If you have a child with disabilities who qualifies for special education under the federal Individuals with Disabilities Education Act (IDEA), the public school district must provide you with “related services” that are needed to help your child:
- reach the goals spelled out in the individualized education program (IEP)
- make progress in general educational course work
- participate in extracurricular and other school activities, and
- attend regular classes with nondisabled children (known as “mainstreaming”).
As part of the "free appropriate public education" guaranteed under the law, school districts may not charge for these services, as along as the student needs them to benefit from special ed. Related services include:
- transportation to, from, and around school
- services to help children with mobility and orientation, including teaching them to use service animals and other aids
- speech-language pathology services
- audiology services, including training in lip-reading and help with selecting and fitting hearing aids
- interpreting services for students who are hard of hearing or deaf
- one-on-one instructional aides
- physical and occupational therapy
- psychological services such as administering and interpreting psychological assessments, assistance with behavioral intervention strategies, and counseling for parents
- rehabilitation counseling focused on preparation for employment and attaining independence
- social work services, including working with the parents on problems in the child’s living situation that affect adjustment at school
- school health and nurse services designed to help children receive their education, and
- medical services for the purposes of diagnosis and evaluation.
Support services aren’t limited to the ones listed in the law and regulations. If your child needs other assistance in order to benefit from special education, the IEP team has the authority to include that in the plan. (20 U.S.C. § 1401(26); 34 C.F.R. § 300.34.)
Technology to Help Children With Disabilities Function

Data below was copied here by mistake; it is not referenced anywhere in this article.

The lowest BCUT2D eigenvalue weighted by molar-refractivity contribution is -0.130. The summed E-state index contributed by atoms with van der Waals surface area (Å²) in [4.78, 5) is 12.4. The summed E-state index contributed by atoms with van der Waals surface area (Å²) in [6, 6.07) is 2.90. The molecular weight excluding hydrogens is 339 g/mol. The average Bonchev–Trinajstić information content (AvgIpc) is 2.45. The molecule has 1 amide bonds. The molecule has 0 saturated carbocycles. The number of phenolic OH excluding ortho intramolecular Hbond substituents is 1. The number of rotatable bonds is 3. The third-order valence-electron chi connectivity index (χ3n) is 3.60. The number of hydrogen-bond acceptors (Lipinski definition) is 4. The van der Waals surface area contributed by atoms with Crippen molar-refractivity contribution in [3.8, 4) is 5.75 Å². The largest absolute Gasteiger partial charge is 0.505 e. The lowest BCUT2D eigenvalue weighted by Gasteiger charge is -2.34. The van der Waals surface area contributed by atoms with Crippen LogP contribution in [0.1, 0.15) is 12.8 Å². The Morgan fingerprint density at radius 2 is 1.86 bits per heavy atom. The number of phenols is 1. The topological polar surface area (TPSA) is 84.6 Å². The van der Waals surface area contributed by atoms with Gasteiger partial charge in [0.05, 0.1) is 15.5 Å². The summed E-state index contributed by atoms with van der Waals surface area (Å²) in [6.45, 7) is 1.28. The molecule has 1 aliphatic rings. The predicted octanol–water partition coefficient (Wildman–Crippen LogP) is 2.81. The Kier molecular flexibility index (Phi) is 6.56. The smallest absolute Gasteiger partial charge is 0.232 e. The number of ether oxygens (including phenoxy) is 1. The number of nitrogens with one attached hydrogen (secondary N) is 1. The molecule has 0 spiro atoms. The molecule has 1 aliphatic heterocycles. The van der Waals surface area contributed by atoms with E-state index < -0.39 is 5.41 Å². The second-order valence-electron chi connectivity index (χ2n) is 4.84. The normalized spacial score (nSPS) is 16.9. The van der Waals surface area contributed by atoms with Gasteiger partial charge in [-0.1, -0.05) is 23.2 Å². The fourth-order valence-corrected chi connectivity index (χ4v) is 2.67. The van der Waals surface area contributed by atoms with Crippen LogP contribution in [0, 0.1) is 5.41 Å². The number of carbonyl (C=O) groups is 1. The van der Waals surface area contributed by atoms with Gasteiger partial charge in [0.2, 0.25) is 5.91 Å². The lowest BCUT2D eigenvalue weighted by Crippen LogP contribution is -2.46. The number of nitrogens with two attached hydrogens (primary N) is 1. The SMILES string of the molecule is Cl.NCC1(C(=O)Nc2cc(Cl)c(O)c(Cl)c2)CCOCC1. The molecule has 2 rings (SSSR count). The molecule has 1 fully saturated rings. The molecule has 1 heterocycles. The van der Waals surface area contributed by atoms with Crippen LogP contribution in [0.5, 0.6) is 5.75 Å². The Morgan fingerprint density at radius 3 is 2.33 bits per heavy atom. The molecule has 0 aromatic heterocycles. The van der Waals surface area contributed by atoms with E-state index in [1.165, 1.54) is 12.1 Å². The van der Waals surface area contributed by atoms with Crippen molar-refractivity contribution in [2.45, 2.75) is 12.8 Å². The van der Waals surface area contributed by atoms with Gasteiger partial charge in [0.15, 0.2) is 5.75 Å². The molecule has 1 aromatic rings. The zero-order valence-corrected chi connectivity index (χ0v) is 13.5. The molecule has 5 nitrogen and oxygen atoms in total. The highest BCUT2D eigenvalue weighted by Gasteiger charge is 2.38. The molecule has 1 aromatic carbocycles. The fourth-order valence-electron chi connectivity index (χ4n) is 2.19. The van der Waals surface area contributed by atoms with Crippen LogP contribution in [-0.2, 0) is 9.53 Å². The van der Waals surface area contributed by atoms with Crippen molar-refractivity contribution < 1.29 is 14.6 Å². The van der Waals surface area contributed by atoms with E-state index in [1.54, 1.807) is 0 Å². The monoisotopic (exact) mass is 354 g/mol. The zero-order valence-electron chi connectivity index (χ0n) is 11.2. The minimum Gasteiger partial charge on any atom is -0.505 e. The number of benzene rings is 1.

In order to help special ed students keep or improve their functional abilities, the IDEA also requires the schools to provide “assistive technology devices,” along with services to help select, acquire, and use those devices. These devices might include off-the-shelf or customized computers, software, communication systems, or pulmonary devices. The law specifically doesn’t require schools to provide, maintain, or replace medical devices that are surgically implanted (such as cochlear implants). But the school may be responsible for monitoring other medical devices that are needed to keep the child alive and safe at school or while being transported to or from school. (20 USC § 1401(1), (2); 34 CFR §§ 300.5, 300.6, 300.105.)
Transition Services for Older Special Ed Youth
The IDEA also requires schools to provide transition services (including special classes) to help special ed children make the move from high school to adult life (whether they get a job, go to college, or enroll in a training program) and develop the skills to live independently as adults. (20 U.S.C. § 1414(d)(1)(A)(i)(VIII); 34 C.F.R. § 300.320(b).)
Questions for Your Lawyer
- What if the IEP team agrees that my child needs speech therapy five times a week, but the school district claims it can’t afford the service?
- If the school district places my autistic son in a residential facility that’s not within normal commuting distance from my home, can I get the district to pay for my transportation and lodging costs to visit him?
- My daughter needs to have a psychiatrist manage and monitor her medication regime. Does the school have to provide that service?
- Does the school have to provide “mapping” services by an audiologist to calibrate my child’s cochlear implant?